I rewrote my cable and then sent another message to London announcing the arrival of von Ribbentrop in Koenigsberg and the sensation it had caused. I then went downstairs and found the Berlin delegation had arrived. I asked one of the staff when Goring was expected and he asked me how I happened to know of this. Mentioning that “a little bird had told me”, I asked what was the purpose of his joining the party if he should arrive. This official asked me not to cable anything about the Reichsmarshall (I had not mentioned this development in my story telephoned to London) and said if he joined the party then something really tremendous was going to take place in Moscow; the Soviet five year plan was going to be coordinated with the German four year plan. I impolitely burst out laughing saying I could go to bed without worrying as the Reichsmarshall most certainly would not arrive. The official asked why I laughed and I explained I knew quite a bit about the five year plan and I thought it impossible to combine it with the German plan.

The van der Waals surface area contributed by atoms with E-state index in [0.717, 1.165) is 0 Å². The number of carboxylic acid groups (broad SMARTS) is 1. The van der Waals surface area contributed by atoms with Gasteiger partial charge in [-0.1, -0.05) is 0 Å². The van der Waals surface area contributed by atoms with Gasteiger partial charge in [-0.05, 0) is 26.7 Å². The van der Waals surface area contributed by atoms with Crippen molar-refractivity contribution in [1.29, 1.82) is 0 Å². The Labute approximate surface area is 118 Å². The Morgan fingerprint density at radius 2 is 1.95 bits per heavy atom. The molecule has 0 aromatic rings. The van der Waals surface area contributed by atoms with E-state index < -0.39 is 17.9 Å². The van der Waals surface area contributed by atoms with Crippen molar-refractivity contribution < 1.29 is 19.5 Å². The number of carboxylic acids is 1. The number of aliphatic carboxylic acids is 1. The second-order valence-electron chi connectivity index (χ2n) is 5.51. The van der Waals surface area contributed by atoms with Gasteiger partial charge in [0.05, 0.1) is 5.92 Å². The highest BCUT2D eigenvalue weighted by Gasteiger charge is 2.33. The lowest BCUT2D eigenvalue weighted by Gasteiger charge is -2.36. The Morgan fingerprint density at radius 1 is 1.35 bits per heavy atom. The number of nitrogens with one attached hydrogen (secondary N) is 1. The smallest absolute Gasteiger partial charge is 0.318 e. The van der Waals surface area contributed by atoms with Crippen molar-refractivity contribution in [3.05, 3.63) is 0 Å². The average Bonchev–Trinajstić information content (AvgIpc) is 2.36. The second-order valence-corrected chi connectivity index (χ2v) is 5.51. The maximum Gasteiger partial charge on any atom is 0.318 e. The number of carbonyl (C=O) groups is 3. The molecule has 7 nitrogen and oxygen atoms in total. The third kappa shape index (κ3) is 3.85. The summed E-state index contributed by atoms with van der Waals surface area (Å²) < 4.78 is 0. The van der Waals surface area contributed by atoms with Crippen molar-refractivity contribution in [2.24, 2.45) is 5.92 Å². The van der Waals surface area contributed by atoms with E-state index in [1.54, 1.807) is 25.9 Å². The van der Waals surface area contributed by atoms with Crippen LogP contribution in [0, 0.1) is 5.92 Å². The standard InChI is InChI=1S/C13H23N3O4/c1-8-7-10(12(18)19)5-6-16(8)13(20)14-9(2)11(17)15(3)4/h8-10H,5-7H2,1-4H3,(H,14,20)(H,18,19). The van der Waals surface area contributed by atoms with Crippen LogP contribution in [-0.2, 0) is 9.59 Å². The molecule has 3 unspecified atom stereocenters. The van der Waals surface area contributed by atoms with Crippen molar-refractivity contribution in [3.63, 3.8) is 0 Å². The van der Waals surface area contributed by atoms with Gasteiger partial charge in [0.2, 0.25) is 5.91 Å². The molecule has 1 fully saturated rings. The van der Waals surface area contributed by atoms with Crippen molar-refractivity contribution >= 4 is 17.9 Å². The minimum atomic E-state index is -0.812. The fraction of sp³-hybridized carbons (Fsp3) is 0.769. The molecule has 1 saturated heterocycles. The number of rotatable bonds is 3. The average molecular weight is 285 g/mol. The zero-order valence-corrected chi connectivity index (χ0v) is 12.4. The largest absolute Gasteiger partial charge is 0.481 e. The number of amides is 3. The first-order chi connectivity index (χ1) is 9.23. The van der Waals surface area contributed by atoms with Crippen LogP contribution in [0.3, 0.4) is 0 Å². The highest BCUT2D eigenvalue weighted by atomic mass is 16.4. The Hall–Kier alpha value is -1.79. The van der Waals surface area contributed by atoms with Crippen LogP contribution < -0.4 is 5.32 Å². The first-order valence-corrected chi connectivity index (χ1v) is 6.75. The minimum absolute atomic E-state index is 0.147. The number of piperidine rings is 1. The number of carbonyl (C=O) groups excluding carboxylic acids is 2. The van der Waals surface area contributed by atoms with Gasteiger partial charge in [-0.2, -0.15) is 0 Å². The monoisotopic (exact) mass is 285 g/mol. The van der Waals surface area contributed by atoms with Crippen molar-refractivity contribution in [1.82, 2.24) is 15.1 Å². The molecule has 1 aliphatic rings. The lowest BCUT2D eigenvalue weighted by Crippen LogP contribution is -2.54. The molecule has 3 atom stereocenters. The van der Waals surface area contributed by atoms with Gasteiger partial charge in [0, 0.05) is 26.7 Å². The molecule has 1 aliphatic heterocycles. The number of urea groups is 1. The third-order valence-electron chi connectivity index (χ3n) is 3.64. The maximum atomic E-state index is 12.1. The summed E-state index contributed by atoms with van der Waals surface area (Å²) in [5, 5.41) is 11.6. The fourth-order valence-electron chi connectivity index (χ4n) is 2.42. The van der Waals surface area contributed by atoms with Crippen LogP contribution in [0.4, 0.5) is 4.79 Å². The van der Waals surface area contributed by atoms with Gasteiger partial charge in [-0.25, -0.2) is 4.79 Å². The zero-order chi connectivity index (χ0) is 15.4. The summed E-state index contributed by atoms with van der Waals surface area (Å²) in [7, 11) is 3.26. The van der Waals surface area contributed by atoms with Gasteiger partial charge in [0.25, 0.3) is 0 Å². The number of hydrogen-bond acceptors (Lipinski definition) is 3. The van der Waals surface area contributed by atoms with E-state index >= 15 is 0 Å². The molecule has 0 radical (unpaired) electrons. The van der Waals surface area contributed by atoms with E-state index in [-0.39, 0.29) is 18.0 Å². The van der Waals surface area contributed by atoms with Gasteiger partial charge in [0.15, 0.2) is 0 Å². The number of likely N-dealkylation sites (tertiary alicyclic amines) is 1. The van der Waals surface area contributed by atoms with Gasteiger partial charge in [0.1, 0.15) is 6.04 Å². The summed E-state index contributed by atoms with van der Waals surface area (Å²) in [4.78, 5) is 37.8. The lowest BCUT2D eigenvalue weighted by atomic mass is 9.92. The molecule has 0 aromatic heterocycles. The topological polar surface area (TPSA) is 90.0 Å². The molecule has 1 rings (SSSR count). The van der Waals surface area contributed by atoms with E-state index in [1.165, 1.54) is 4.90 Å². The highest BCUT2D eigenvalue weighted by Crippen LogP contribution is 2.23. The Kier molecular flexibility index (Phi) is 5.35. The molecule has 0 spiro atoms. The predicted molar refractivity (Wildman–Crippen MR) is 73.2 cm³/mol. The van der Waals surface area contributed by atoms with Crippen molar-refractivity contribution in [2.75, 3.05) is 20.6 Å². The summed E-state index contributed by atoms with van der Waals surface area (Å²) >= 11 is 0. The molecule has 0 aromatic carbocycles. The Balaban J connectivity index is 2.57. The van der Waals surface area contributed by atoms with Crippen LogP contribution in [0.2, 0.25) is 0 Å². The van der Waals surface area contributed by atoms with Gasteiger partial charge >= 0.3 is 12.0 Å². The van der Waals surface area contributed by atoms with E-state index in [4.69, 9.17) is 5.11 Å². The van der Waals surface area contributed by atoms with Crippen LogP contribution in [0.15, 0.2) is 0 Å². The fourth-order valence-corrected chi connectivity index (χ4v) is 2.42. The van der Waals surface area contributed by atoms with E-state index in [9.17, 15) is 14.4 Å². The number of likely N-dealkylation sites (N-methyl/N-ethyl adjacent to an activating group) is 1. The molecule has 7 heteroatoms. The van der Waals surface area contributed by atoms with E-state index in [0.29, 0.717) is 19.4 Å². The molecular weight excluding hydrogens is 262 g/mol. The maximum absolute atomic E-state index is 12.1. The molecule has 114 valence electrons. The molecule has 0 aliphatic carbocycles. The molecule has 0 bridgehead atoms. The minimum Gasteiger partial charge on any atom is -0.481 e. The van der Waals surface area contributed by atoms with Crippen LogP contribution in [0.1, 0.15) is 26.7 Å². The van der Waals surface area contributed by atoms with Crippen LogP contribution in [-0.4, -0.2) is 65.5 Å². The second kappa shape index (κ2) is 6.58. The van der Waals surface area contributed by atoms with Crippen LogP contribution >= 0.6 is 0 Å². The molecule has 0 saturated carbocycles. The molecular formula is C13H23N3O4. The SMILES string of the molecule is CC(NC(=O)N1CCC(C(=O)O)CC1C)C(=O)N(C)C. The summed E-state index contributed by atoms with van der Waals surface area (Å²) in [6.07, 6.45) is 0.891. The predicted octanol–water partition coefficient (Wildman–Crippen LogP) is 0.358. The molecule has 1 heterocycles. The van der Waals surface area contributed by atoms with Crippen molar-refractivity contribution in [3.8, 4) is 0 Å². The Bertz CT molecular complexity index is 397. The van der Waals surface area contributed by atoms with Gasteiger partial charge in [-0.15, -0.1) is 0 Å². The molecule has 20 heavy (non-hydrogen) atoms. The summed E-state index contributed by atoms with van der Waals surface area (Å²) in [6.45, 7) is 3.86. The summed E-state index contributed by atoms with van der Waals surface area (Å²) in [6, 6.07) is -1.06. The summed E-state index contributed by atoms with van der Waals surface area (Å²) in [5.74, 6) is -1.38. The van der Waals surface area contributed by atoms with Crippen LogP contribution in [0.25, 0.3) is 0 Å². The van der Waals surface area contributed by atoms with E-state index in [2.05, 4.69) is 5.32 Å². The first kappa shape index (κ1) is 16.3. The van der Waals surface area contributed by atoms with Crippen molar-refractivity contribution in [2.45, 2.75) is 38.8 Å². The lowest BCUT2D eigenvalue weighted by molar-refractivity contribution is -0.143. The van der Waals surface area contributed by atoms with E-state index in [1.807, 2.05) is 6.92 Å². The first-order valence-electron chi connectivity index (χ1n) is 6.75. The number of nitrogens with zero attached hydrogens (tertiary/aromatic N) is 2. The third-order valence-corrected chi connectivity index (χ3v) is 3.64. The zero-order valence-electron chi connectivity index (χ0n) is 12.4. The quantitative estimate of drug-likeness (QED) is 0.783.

The Reichsmarshall did not arrive and very early the next morning the foreign minister and his staff continued their flight. After breakfast I wrote a note to the Gauleiter saying I was glad I had obeyed by premonition and had not forwarded the interview the previous evening. I requested him to approve the enclosed story. He returned it shortly with a warm note of thanks.